Researchers analyzed skeletal remains and estimated body mass for all fossil penguins. The study found that fossil species ranged from 3 kg to 81 kg in total mass. The largest fossil species of penguin was approximately 2.5 times as massive as the largest extant spheniscid. The findings show that members of Spheniscus are small-sized penguins in both extant and extinct forms (Livezey, 1989).
All extant members of the genus have coloration that serves as camouflage, with a white stomach to match the bright surface of the ocean (to fool oceanic predators from below) and a black coloration on their back that serves disguise them in the water from aerial predators. A common coloration theme unites the extant species such as, distinct spots on their abdomens, a small vertical stripe upon their black and a small patch of lightly feathered or nude patch of skin around its eyes that has a pink or whitish coloration (Cooper, 1977; Stefoff, 2005).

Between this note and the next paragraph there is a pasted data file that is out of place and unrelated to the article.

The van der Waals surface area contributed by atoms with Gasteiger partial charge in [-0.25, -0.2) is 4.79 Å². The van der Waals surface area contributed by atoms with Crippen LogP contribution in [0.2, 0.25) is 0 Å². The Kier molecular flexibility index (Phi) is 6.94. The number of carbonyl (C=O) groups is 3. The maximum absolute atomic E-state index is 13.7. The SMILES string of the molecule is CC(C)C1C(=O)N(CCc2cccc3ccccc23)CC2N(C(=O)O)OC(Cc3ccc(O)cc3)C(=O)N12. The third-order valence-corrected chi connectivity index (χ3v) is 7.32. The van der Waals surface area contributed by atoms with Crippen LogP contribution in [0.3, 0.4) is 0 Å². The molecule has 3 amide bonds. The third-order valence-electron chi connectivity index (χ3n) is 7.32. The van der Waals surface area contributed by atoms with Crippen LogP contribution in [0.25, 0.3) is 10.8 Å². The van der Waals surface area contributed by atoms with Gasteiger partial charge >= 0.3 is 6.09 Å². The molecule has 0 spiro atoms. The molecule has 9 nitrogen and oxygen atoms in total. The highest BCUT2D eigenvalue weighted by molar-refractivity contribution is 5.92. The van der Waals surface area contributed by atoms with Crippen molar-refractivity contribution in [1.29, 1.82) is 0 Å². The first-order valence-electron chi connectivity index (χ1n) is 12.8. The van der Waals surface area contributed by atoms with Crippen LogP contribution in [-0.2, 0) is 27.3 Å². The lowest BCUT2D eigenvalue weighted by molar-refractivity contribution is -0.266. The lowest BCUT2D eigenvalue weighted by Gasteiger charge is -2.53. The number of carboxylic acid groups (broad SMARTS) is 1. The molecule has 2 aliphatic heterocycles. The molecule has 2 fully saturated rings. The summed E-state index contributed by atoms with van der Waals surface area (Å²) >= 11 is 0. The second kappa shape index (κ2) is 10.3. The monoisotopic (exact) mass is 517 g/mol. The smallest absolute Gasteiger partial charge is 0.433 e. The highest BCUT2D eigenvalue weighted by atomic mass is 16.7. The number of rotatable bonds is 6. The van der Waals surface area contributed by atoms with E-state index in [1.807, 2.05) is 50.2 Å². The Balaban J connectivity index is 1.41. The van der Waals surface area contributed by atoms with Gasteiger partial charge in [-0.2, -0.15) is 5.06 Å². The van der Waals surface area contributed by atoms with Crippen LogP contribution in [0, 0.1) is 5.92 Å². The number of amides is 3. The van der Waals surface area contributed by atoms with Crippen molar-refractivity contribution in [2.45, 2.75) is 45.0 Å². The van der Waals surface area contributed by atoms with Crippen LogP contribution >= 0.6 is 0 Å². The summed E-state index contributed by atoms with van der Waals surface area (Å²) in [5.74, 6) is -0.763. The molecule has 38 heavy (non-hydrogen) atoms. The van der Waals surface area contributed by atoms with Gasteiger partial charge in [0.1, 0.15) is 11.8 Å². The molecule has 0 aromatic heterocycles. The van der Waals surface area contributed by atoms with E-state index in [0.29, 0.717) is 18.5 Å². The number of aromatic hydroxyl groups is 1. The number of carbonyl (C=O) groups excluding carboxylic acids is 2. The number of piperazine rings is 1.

Compared to other genera within the spheniscids, the genus Spheniscus is moderately dimorphic, with size differences between the sexes (Livezey, 1989).
- Cooper, J. (1977). Moult of the black-footed penguin. International Zoo Yearbook, 18: 22-27.
- Livezey, B. C. (1989). Morphometric patterns in Recent and fossil penguins (Aves, Sphenisciformes). Journal of Zoology, 219(2), 269-307.
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